It has shared more than 20 confidential reports with a panel of United Nations experts covering violations of the arms embargo on both sides of the conflict in Libya, putting the spotlight on illegal trafficking and raising the stakes for spoilers. Just this week, the panel of experts of the United Nations has published an extensive report calling out all those who have been violating the arms embargo and this was possible thanks to the contribution of Operation Irini. Thanks to your contribution.
Let me stress that all these activities have been carried out in full impartiality. Suddenly we are being criticised about being partial, that is not true. We carry our operation with full impartiality, without favouring neither of the belligerent parties. The impartiality and legitimacy of Operation Irini are clearly established. We operate within the framework of the United Nations Security Council resolutions. We are the arm of the international community. And now that the Libyans have taken decisive steps on the road to peace, our continued presence in the central Mediterranean is essential. More than ever, we have to use this momentum in order to make peace in Libya.
That is why we will continue to monitor closely suspect vessels regardless of their provenance, and we will continue to conduct inspections in accordance with the relevant United Nations Security Council resolutions. By doing so, we, you will contribute more broadly to maritime security in the area.
This is part of a broader effort of the European Union to act as a maritime security provider in areas of key strategic interest for Europe. This is what we do also with Operation Atalanta off the coast of Somalia or in the Gulf of Guinea with a coordinated maritime presence. As Maritime spaces become a terrain for greater geopolitical competition, this is [more] crucial than ever.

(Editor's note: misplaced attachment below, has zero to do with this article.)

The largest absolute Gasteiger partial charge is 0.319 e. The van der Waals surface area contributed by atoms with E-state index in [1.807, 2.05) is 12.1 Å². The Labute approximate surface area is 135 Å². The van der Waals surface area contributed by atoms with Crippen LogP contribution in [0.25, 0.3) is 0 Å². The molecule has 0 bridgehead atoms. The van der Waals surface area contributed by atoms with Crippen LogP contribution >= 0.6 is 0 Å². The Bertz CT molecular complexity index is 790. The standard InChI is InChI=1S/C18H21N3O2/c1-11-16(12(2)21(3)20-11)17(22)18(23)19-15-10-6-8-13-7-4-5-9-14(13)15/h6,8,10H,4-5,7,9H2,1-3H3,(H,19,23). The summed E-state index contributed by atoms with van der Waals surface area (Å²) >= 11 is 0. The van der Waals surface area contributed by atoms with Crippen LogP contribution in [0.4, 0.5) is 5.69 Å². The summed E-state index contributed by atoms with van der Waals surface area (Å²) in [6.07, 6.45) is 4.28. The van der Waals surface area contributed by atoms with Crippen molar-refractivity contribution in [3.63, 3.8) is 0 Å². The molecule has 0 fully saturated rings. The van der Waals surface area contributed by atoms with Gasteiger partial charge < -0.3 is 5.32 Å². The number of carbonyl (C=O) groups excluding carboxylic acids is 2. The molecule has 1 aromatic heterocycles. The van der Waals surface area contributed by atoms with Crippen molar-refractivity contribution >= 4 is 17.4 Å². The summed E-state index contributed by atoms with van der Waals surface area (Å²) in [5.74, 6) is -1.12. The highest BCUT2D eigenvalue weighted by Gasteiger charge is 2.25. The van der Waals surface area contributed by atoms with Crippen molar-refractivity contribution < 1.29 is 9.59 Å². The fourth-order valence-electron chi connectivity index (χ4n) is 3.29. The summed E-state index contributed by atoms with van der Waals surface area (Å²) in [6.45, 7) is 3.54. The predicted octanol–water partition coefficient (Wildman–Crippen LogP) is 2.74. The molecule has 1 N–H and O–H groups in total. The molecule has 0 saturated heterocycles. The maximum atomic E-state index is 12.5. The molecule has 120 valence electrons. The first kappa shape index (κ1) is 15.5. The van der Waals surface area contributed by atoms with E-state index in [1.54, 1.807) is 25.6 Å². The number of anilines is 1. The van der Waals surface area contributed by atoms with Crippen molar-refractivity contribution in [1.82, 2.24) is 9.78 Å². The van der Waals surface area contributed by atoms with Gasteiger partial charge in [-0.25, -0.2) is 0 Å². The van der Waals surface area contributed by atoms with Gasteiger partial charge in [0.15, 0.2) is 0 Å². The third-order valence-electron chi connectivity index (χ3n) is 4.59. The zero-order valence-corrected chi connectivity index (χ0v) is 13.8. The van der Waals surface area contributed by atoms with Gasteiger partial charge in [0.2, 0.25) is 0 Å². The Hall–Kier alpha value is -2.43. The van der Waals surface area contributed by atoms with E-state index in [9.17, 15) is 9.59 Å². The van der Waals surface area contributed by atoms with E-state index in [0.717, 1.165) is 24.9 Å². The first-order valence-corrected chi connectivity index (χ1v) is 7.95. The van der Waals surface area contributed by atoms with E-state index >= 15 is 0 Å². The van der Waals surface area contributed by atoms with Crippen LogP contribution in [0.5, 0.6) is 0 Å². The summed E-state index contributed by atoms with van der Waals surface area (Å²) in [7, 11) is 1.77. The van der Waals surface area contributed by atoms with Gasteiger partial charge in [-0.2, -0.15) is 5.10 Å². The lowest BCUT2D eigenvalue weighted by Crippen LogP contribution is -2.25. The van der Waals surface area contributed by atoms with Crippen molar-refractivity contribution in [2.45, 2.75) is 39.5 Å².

Allow me to continue saying that next week Operation Irini’s mandate will be renewed for a further two years. This will send a strong signal of the commitment of the European Union to sustain our engagement in Libya, and we are ready to do more to help to end the conflict, to further support the United Nations led peace process, including maybe the implementation of the ceasefire with people on the ground and the preparation of the upcoming elections. With a new government just sworn in last Monday, we have an opportunity to re-engage, including through Irini and with the Libyan Coast Guard and Navy.
Yes, the renewal of Irini’s mandate is also a way to recognise all the good work that you have been carrying out. In all my official visits and meetings where Libya is discussed the importance of Irini's role is always underlined. I want to tell it to you in order to praise your work. I want to thank Admiral Agostini and all of you at all levels of commandment for your work and dedication. Without it, without you, we would not be where we stay today.
I also want to take the opportunity to thank all the 24 European Union Member States who are contributing to these operations, some more than others, but this is a common endeavour. And for their continued support, and most particularly, I want to highlight Italy’s valued contribution. I am happy to be in Sicily to say that Italy not only hosts the operational headquarters that I visited yesterday in Rome, but also provides a significant share of the operations’ personnel, naval and aerial assets. Grazie all’Italia, per il suo contributo decisivo.
We have tackled many challenges and yet many others will come. But I am sure that Operation Irini will continue to fulfil its mandate with the highest degree of professionalism that you have been showing. So thank you, thank you to all of you for your commitment, your daily work. You can be proud that you are contributing not only to peace and stability in Libya, in our neighbourhood, but indeed also to the security of Europe and all our citizens. This is, for me, a wonderful day. I am very proud of being here. I am very happy of having launch Operation Irini. I am very thankful for your effort.
Link to the video: https://audiovisual.ec.europa.eu/en/video/I-203363